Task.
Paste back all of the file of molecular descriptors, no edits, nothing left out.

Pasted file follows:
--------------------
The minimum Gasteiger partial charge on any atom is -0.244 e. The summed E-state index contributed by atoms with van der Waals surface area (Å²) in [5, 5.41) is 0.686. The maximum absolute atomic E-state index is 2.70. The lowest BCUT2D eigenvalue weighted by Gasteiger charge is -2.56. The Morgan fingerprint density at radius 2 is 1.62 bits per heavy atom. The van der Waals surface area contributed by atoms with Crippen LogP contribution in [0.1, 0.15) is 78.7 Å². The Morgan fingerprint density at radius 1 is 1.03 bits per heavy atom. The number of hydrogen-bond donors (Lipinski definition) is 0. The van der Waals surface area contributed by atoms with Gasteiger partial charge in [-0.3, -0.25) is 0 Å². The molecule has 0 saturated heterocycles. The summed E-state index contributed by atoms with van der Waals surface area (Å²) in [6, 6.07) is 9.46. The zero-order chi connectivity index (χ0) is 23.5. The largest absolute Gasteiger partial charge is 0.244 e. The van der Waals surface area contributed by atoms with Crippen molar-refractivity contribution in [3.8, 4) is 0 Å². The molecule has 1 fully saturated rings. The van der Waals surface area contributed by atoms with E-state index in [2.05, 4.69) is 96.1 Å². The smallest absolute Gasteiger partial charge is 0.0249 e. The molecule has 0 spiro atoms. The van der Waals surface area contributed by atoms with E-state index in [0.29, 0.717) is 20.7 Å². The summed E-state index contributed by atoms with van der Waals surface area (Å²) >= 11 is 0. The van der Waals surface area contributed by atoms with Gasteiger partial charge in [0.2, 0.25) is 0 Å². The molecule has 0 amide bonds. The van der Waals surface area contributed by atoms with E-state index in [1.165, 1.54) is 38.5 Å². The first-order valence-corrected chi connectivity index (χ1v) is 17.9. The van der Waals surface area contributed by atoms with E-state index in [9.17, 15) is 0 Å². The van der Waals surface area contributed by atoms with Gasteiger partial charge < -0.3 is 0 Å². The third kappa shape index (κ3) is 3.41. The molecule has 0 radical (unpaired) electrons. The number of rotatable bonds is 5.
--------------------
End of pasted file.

The minimum Gasteiger partial charge on any atom is -0.244 e. The summed E-state index contributed by atoms with van der Waals surface area (Å²) in [5, 5.41) is 0.686. The maximum absolute atomic E-state index is 2.70. The lowest BCUT2D eigenvalue weighted by Gasteiger charge is -2.56. The Morgan fingerprint density at radius 2 is 1.62 bits per heavy atom. The van der Waals surface area contributed by atoms with Crippen LogP contribution in [0.1, 0.15) is 78.7 Å². The Morgan fingerprint density at radius 1 is 1.03 bits per heavy atom. The number of hydrogen-bond donors (Lipinski definition) is 0. The van der Waals surface area contributed by atoms with Gasteiger partial charge in [-0.3, -0.25) is 0 Å². The molecule has 0 saturated heterocycles. The summed E-state index contributed by atoms with van der Waals surface area (Å²) in [6, 6.07) is 9.46. The zero-order chi connectivity index (χ0) is 23.5. The largest absolute Gasteiger partial charge is 0.244 e. The van der Waals surface area contributed by atoms with Crippen molar-refractivity contribution in [3.8, 4) is 0 Å². The molecule has 1 fully saturated rings. The van der Waals surface area contributed by atoms with E-state index in [2.05, 4.69) is 96.1 Å². The smallest absolute Gasteiger partial charge is 0.0249 e. The molecule has 0 spiro atoms. The van der Waals surface area contributed by atoms with E-state index in [0.29, 0.717) is 20.7 Å². The summed E-state index contributed by atoms with van der Waals surface area (Å²) >= 11 is 0. The van der Waals surface area contributed by atoms with Gasteiger partial charge in [0.2, 0.25) is 0 Å². The molecule has 0 amide bonds. The van der Waals surface area contributed by atoms with E-state index in [1.165, 1.54) is 38.5 Å². The first-order valence-corrected chi connectivity index (χ1v) is 17.9. The van der Waals surface area contributed by atoms with E-state index in [9.17, 15) is 0 Å². The van der Waals surface area contributed by atoms with Gasteiger partial charge < -0.3 is 0 Å². The third kappa shape index (κ3) is 3.41. The molecule has 0 radical (unpaired) electrons. The number of rotatable bonds is 5.